By Marion Winik Newsday
WWR Article Summary (tl;dr) Marion Wink shares her reflections on Michelle Obama's new memoir "Becoming"
On the day Michelle Obama's memoir, "Becoming," was published, I was at the airport. A woman sitting near me at the gate had three copies in her bag, more than $100, with tax, and was teasing her companion about whether she could have one for the flight. I jokingly offered mine. This was no coincidence. Three-quarters of a million copies of the book were sold that day, Nov. 13.
While I was eager to check it out, I didn't have crazy-high expectations. I figured it would be something like Hillary Clinton's most recent book, "What Happened", an interesting inside look at a woman of character and achievement, plus a truckload of boring politics and partisanship.
Right from the start, I was surprised and swept up by the storytelling. Most of us already know about Michelle Robinson's tight-knit family on the South Side of Chicago, described by her husband as the black "Leave It to Beaver."
The wholesomeness and warmth this suggests is evoked with complexity in "Becoming," particularly her father's dignified bearing of the burden of multiple sclerosis. Bad things happen in the neighborhood, from the decline of the local public school to a house fire that kills all the children and "spares" the parents.
I had already abandoned my reservations about "Becoming" when I reached what I will call the good part. The story she tells her about relationship with Barack Obama is like a mini romance novel. They met when she was assigned to mentor him at her law firm. This man with the odd name is "late on Day One" and she has doubts about the hype surrounding him ("you put a suit on any half-intelligent black man and white people tended to go bonkers"). To top it off, he smoked cigarettes.
So as their relationship begins, there's a kind of sexy power imbalance. The Goody Two-shoes with degrees from Princeton and Harvard Law School is holding the reins, and anyway, she's not interested.
Eventually, at lunches in a fancy restaurant on the firm's expense account, his "refreshing, unconventional and weirdly elegant" brand of charm begins to get to her. Still, when he brings her his 30-page memo to read, she stuffs it in a drawer and tries to fix him up with one of her girlfriends. No go. He's too much of an egghead for her pals.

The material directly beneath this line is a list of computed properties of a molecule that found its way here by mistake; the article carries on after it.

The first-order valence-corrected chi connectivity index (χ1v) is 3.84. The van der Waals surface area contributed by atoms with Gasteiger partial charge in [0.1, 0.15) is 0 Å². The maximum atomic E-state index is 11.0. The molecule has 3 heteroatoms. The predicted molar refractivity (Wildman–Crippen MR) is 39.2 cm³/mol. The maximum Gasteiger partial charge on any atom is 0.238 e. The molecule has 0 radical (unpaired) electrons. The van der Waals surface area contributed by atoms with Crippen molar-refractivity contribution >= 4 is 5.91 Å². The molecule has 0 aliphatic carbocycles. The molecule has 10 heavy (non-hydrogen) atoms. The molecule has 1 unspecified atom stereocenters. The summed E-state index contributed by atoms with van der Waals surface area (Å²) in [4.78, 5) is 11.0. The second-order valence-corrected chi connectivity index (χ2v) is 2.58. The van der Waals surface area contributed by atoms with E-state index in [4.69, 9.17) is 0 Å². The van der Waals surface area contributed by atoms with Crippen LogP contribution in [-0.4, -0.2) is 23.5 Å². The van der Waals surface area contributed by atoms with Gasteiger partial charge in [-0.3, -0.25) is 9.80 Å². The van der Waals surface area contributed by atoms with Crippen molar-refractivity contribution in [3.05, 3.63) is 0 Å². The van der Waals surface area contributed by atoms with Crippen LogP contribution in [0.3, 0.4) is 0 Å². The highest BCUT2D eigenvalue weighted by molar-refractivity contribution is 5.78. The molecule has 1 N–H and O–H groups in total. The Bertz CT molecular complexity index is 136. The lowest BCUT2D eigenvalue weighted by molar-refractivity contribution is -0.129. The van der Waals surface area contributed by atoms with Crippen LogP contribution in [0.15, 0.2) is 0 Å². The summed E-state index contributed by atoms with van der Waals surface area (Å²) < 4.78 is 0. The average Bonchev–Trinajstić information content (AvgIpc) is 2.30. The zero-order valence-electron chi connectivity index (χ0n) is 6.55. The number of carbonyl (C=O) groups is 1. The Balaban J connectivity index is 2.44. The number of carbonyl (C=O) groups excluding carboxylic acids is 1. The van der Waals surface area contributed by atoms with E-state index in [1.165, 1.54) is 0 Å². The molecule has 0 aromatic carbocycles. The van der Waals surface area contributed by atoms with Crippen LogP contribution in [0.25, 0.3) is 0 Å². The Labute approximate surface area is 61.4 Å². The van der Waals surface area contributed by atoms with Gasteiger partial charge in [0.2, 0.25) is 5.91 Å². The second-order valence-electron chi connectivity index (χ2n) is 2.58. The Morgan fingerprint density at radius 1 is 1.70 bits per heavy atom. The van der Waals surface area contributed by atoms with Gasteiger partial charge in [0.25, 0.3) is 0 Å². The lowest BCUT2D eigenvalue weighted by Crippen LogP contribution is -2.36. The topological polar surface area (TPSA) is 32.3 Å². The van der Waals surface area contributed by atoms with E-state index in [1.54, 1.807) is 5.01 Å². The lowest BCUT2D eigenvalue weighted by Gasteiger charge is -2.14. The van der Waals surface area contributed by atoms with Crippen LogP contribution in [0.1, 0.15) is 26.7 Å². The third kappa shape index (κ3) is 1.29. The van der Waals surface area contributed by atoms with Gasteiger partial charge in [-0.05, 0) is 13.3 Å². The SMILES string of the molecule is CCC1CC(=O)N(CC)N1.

It's her he wants to go out with, but she's like "What, you and me?" She's watching him play basketball in flip-flops at the company barbecue when something clicks. Later that night, they are sitting on a curb outside the ice cream shop and he asks if he can kiss her. You know his voice; you can just hear it.
At this point, I felt the writing was so strong and the heartstring-pulling so adept that I skipped ahead to the Acknowledgments looking for a paean to her English teacher or other evidence of a creative writing past. Instead, I found thanks to the two writers with whom she collaborated. Bummer. I had to give up my dreams of Michelle Obama's career as a novelist.
Once she's with Barack, Michelle faces a serious problem. It begins to take shape in her mind one night in bed when he looks perturbed. "What are you thinking about?" she asks, thinking maybe it's the relationship. Maybe it's the loss of his father. "Income inequality," he replies.
She starts to see what's going to happen. This man's sense of mission and his talent, his destiny, are going to steamroll every plan she has for herself. She does not welcome this. Every time he thinks about running for office, starting with the State Senate, she vainly tries to stop him. And it turns out, she was right: She ends up living in a beautiful prison with windows that don't open, and no one is interested in anything about her but her clothes and her mistakes.
Unlike Hillary, Michelle knows partisan politics are boring, the story doesn't even get to Washington, D.C., until page 280; the whole second term gets just a few pages. Donald Trump is only mentioned a couple of times.
The main takeaway from "Becoming" is don't ever, ever become president if you value your freedom. There's a scene where she and Malia can't get out of the White House to see the rainbow lights that have been strung up on it for marriage equality.
Who knows what Michelle Robinson would have been without Barack Obama. But what she became with him is a part of history, and the contribution of this couple to our life as a nation is something to read about.